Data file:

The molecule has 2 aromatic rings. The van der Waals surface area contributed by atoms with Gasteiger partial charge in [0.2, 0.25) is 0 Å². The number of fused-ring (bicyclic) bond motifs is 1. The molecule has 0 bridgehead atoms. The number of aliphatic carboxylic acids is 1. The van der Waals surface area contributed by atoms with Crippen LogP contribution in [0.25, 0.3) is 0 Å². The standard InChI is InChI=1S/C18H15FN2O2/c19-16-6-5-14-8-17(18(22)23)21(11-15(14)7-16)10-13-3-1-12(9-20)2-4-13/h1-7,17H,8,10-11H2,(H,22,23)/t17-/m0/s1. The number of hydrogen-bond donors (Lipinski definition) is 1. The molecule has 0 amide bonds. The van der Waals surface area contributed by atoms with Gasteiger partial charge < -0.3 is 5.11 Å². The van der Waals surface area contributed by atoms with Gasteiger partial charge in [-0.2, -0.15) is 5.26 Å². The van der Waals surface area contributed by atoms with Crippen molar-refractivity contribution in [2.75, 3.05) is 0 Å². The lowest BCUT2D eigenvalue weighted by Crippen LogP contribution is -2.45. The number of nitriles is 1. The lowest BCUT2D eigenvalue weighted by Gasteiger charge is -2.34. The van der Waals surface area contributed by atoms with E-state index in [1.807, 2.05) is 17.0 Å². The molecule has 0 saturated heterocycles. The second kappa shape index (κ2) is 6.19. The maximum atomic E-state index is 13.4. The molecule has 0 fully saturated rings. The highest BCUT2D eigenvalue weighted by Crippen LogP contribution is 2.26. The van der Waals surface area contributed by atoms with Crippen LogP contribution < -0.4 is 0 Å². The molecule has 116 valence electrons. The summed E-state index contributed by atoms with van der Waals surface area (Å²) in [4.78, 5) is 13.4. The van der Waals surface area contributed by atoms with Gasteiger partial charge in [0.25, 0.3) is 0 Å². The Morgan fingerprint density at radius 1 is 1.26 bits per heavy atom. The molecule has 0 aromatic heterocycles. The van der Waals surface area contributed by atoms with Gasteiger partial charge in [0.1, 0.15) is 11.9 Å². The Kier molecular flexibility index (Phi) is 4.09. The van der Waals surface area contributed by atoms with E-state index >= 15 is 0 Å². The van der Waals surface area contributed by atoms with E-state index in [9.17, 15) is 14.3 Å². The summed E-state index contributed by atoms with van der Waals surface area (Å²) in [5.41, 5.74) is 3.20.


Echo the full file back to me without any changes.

The molecule has 2 aromatic rings. The van der Waals surface area contributed by atoms with Gasteiger partial charge in [0.2, 0.25) is 0 Å². The number of fused-ring (bicyclic) bond motifs is 1. The molecule has 0 bridgehead atoms. The number of aliphatic carboxylic acids is 1. The van der Waals surface area contributed by atoms with Crippen LogP contribution in [0.25, 0.3) is 0 Å². The standard InChI is InChI=1S/C18H15FN2O2/c19-16-6-5-14-8-17(18(22)23)21(11-15(14)7-16)10-13-3-1-12(9-20)2-4-13/h1-7,17H,8,10-11H2,(H,22,23)/t17-/m0/s1. The number of hydrogen-bond donors (Lipinski definition) is 1. The molecule has 0 amide bonds. The van der Waals surface area contributed by atoms with Gasteiger partial charge < -0.3 is 5.11 Å². The van der Waals surface area contributed by atoms with Gasteiger partial charge in [-0.2, -0.15) is 5.26 Å². The van der Waals surface area contributed by atoms with Crippen molar-refractivity contribution in [2.75, 3.05) is 0 Å². The lowest BCUT2D eigenvalue weighted by Crippen LogP contribution is -2.45. The number of nitriles is 1. The lowest BCUT2D eigenvalue weighted by Gasteiger charge is -2.34. The van der Waals surface area contributed by atoms with E-state index in [1.807, 2.05) is 17.0 Å². The molecule has 0 saturated heterocycles. The second kappa shape index (κ2) is 6.19. The maximum atomic E-state index is 13.4. The molecule has 0 fully saturated rings. The highest BCUT2D eigenvalue weighted by Crippen LogP contribution is 2.26. The van der Waals surface area contributed by atoms with Crippen LogP contribution < -0.4 is 0 Å². The molecule has 116 valence electrons. The summed E-state index contributed by atoms with van der Waals surface area (Å²) in [4.78, 5) is 13.4. The van der Waals surface area contributed by atoms with Gasteiger partial charge in [0.25, 0.3) is 0 Å². The Morgan fingerprint density at radius 1 is 1.26 bits per heavy atom. The molecule has 0 aromatic heterocycles. The van der Waals surface area contributed by atoms with Gasteiger partial charge in [0.1, 0.15) is 11.9 Å². The Kier molecular flexibility index (Phi) is 4.09. The van der Waals surface area contributed by atoms with E-state index >= 15 is 0 Å². The van der Waals surface area contributed by atoms with E-state index in [9.17, 15) is 14.3 Å². The summed E-state index contributed by atoms with van der Waals surface area (Å²) in [5.41, 5.74) is 3.20.